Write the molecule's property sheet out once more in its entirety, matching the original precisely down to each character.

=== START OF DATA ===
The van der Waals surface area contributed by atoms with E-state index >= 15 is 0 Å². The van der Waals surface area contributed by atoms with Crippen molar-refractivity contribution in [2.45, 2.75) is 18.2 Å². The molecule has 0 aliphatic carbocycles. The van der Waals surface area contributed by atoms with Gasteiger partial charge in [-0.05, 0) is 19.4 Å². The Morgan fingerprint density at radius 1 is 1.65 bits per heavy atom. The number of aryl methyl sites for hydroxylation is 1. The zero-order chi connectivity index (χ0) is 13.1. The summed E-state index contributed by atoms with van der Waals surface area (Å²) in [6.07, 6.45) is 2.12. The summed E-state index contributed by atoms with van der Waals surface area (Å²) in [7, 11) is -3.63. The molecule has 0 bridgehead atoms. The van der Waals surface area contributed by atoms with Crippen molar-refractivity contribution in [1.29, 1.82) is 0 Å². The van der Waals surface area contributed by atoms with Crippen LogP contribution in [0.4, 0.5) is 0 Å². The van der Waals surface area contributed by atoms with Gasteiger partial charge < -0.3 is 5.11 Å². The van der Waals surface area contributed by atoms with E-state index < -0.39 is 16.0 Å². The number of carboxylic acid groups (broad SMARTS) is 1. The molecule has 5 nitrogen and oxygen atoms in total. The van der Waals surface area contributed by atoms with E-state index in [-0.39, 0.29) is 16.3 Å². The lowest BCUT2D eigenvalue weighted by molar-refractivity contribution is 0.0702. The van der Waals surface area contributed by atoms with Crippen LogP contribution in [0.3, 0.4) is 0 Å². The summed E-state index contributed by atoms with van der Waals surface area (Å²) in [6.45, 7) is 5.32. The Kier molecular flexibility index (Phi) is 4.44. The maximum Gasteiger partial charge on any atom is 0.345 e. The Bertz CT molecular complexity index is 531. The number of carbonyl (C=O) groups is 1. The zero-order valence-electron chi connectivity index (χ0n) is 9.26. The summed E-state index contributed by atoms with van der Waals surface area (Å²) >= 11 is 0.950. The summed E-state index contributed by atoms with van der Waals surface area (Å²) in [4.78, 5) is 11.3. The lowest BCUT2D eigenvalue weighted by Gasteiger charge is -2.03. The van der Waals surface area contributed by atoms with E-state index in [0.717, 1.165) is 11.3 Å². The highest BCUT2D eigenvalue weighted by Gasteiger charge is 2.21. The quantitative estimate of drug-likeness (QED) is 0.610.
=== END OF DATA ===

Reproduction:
The van der Waals surface area contributed by atoms with E-state index >= 15 is 0 Å². The van der Waals surface area contributed by atoms with Crippen molar-refractivity contribution in [2.45, 2.75) is 18.2 Å². The molecule has 0 aliphatic carbocycles. The van der Waals surface area contributed by atoms with Gasteiger partial charge in [-0.05, 0) is 19.4 Å². The Morgan fingerprint density at radius 1 is 1.65 bits per heavy atom. The number of aryl methyl sites for hydroxylation is 1. The zero-order chi connectivity index (χ0) is 13.1. The summed E-state index contributed by atoms with van der Waals surface area (Å²) in [6.07, 6.45) is 2.12. The summed E-state index contributed by atoms with van der Waals surface area (Å²) in [7, 11) is -3.63. The molecule has 0 bridgehead atoms. The van der Waals surface area contributed by atoms with Crippen molar-refractivity contribution in [1.29, 1.82) is 0 Å². The van der Waals surface area contributed by atoms with Crippen LogP contribution in [0.4, 0.5) is 0 Å². The van der Waals surface area contributed by atoms with Gasteiger partial charge < -0.3 is 5.11 Å². The van der Waals surface area contributed by atoms with E-state index < -0.39 is 16.0 Å². The number of carboxylic acid groups (broad SMARTS) is 1. The molecule has 5 nitrogen and oxygen atoms in total. The van der Waals surface area contributed by atoms with E-state index in [-0.39, 0.29) is 16.3 Å². The lowest BCUT2D eigenvalue weighted by molar-refractivity contribution is 0.0702. The van der Waals surface area contributed by atoms with Crippen LogP contribution in [0.3, 0.4) is 0 Å². The summed E-state index contributed by atoms with van der Waals surface area (Å²) in [6.45, 7) is 5.32. The Kier molecular flexibility index (Phi) is 4.44. The maximum Gasteiger partial charge on any atom is 0.345 e. The Bertz CT molecular complexity index is 531. The number of carbonyl (C=O) groups is 1. The zero-order valence-electron chi connectivity index (χ0n) is 9.26. The summed E-state index contributed by atoms with van der Waals surface area (Å²) >= 11 is 0.950. The summed E-state index contributed by atoms with van der Waals surface area (Å²) in [4.78, 5) is 11.3. The lowest BCUT2D eigenvalue weighted by Gasteiger charge is -2.03. The van der Waals surface area contributed by atoms with E-state index in [0.717, 1.165) is 11.3 Å². The highest BCUT2D eigenvalue weighted by Gasteiger charge is 2.21. The quantitative estimate of drug-likeness (QED) is 0.610.